StableDiffusion is the latest AI model to takeover the image synthesis scene. Recently, the model was publicly released for anybody to freely use. There are many developers who have been hard at work creating new open source tools and resources increasing overall accessibility this amazing AI technology.
You can use StableDiffusion for free using Google Collab and this guide was created so you can join in on the fun and start making your own AI masterpieces.
There are quite a few existing StableDiffusion notebooks that are currently available (and there will be many more to come) but for this tutorial we will be focusing on the simple and effective “Stable Diffusion notebook” by Pharamapsychotic.
There is only one thing you need to download which is StableDiffusion model itself . You also need to have a google account and a HuggingFace account to use this model and notebook. Click the two links below and then continue reading this tutorial. I would also recommend opening another tab that is on your google drive.
Links You Will Need
Firstly we have to download the model. Create or sign into your HuggingFace account, then go to the StableDiffusion model download page on HuggingFace (link above). Select access repository, then accept the terms and begin your download. You won’t see this option if you aren’t signed in.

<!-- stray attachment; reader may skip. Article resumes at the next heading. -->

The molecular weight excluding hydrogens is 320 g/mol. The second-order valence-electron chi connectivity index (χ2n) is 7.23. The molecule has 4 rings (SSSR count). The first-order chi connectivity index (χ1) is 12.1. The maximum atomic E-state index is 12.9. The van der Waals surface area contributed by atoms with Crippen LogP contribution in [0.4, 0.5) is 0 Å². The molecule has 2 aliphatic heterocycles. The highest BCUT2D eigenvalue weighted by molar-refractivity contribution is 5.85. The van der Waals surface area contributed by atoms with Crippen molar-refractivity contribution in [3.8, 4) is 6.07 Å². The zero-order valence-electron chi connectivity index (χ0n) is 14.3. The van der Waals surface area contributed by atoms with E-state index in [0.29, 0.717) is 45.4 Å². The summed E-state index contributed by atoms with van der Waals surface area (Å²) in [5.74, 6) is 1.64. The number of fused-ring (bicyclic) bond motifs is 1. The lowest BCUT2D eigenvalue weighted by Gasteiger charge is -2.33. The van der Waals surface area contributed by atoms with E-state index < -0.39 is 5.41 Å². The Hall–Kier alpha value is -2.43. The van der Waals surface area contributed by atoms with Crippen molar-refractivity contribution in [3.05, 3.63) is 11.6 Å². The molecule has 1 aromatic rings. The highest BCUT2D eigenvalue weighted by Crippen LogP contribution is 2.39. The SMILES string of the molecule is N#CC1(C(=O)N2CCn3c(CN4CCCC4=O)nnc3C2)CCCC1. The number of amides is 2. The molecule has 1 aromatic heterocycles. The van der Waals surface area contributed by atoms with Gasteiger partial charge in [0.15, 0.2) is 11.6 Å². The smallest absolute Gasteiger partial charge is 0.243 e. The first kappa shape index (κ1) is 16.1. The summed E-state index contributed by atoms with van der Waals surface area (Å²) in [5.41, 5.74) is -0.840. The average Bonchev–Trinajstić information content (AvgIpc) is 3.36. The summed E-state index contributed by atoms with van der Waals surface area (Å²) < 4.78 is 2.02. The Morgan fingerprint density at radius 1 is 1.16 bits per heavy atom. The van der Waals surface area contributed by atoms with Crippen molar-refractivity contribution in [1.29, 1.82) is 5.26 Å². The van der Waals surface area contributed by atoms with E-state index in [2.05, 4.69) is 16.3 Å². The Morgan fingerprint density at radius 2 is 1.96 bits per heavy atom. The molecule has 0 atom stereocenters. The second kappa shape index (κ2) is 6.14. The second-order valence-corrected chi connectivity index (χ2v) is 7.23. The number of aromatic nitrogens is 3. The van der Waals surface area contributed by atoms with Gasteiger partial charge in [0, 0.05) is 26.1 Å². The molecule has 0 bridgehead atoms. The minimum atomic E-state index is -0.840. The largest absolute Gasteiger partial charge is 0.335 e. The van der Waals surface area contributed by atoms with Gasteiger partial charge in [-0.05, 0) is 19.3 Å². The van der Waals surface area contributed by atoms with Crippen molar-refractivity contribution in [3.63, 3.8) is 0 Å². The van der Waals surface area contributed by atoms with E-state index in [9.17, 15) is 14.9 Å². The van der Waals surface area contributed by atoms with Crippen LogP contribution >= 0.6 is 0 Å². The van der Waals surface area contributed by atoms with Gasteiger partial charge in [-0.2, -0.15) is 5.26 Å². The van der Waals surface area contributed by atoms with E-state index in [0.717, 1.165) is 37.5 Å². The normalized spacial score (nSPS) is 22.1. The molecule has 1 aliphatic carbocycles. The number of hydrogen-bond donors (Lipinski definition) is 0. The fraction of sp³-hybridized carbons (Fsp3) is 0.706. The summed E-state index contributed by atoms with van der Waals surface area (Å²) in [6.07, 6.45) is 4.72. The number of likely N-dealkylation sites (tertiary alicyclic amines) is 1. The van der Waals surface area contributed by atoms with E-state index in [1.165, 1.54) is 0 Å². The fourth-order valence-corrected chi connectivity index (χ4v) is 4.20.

The download is around 4gb and you will only need to do this one time.
NOTE: If it doesn’t automatically download click the new “come here” that is on the third paragraph of the page.
Then download “sd-v1-4.ckpt”.
Once it has been downloaded go into your google drive and place the file under My Drive > AI > models . If these folders don’t already exist just create them with the same names.
Once you have uploaded the file to your google drive you are ready to begin working with the notebook.
Now we are going to run each cell one by one (A cell is a group of code in the notebook) by pressing the play button that is to the left of each cell. We will start by pressing the “Check GPU” cell.
On the first cell you can check what GPU you get. This effectively tells you how quickly you can generate each image. If you are using the free version of google collab you will want to get at least a Tesla T4 GPU. If you have google Collab pro you will ideally want to go for at least a Tesla P1000.
As you can see in the image below we got a Tesla T4 which will work great for us for now.
If you get a K80 graphics card or want to try and get a better GPU go to Runtime > “Disconnect and delete runtime” and click. Then rerun the “Check GPU” cell.
If you end up getting the same graphics card you can continue to disconnect and reconnect until you get the GPU you are satisfied with.
Once again, a Tesla T4 will work fine and that will most likely be the best GPU you get with the free version of google collab.
The mount google drive cell will connect to your google drive so you can easily save your models and images to the cloud. When you run this cell there will be a popup window clarifying the connection.